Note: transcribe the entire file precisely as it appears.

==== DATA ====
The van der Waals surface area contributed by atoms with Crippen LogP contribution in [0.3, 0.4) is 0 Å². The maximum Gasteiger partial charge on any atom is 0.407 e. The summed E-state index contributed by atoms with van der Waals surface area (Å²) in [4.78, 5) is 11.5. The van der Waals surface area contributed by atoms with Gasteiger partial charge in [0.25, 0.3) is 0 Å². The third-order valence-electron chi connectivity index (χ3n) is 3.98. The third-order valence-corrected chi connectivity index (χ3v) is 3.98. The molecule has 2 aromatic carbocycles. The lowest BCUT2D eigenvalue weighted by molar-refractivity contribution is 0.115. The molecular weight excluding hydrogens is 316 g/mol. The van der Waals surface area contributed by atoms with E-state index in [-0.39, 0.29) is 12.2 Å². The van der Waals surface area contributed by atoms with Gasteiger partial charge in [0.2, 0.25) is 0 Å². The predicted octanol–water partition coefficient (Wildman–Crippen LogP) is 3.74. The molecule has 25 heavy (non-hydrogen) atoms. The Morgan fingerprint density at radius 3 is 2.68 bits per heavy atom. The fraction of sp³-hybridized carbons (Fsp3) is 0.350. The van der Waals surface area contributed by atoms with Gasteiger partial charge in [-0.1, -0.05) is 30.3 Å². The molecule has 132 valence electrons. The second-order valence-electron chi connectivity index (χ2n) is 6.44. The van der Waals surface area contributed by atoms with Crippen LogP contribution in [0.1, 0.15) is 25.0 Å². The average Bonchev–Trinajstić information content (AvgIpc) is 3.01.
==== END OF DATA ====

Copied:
The van der Waals surface area contributed by atoms with Crippen LogP contribution in [0.3, 0.4) is 0 Å². The maximum Gasteiger partial charge on any atom is 0.407 e. The summed E-state index contributed by atoms with van der Waals surface area (Å²) in [4.78, 5) is 11.5. The van der Waals surface area contributed by atoms with Gasteiger partial charge in [0.25, 0.3) is 0 Å². The third-order valence-electron chi connectivity index (χ3n) is 3.98. The third-order valence-corrected chi connectivity index (χ3v) is 3.98. The molecule has 2 aromatic carbocycles. The lowest BCUT2D eigenvalue weighted by molar-refractivity contribution is 0.115. The molecular weight excluding hydrogens is 316 g/mol. The van der Waals surface area contributed by atoms with E-state index in [-0.39, 0.29) is 12.2 Å². The van der Waals surface area contributed by atoms with Gasteiger partial charge in [0.2, 0.25) is 0 Å². The predicted octanol–water partition coefficient (Wildman–Crippen LogP) is 3.74. The molecule has 25 heavy (non-hydrogen) atoms. The Morgan fingerprint density at radius 3 is 2.68 bits per heavy atom. The fraction of sp³-hybridized carbons (Fsp3) is 0.350. The van der Waals surface area contributed by atoms with Gasteiger partial charge in [-0.1, -0.05) is 30.3 Å². The molecule has 132 valence electrons. The second-order valence-electron chi connectivity index (χ2n) is 6.44. The van der Waals surface area contributed by atoms with Crippen LogP contribution in [0.1, 0.15) is 25.0 Å². The average Bonchev–Trinajstić information content (AvgIpc) is 3.01.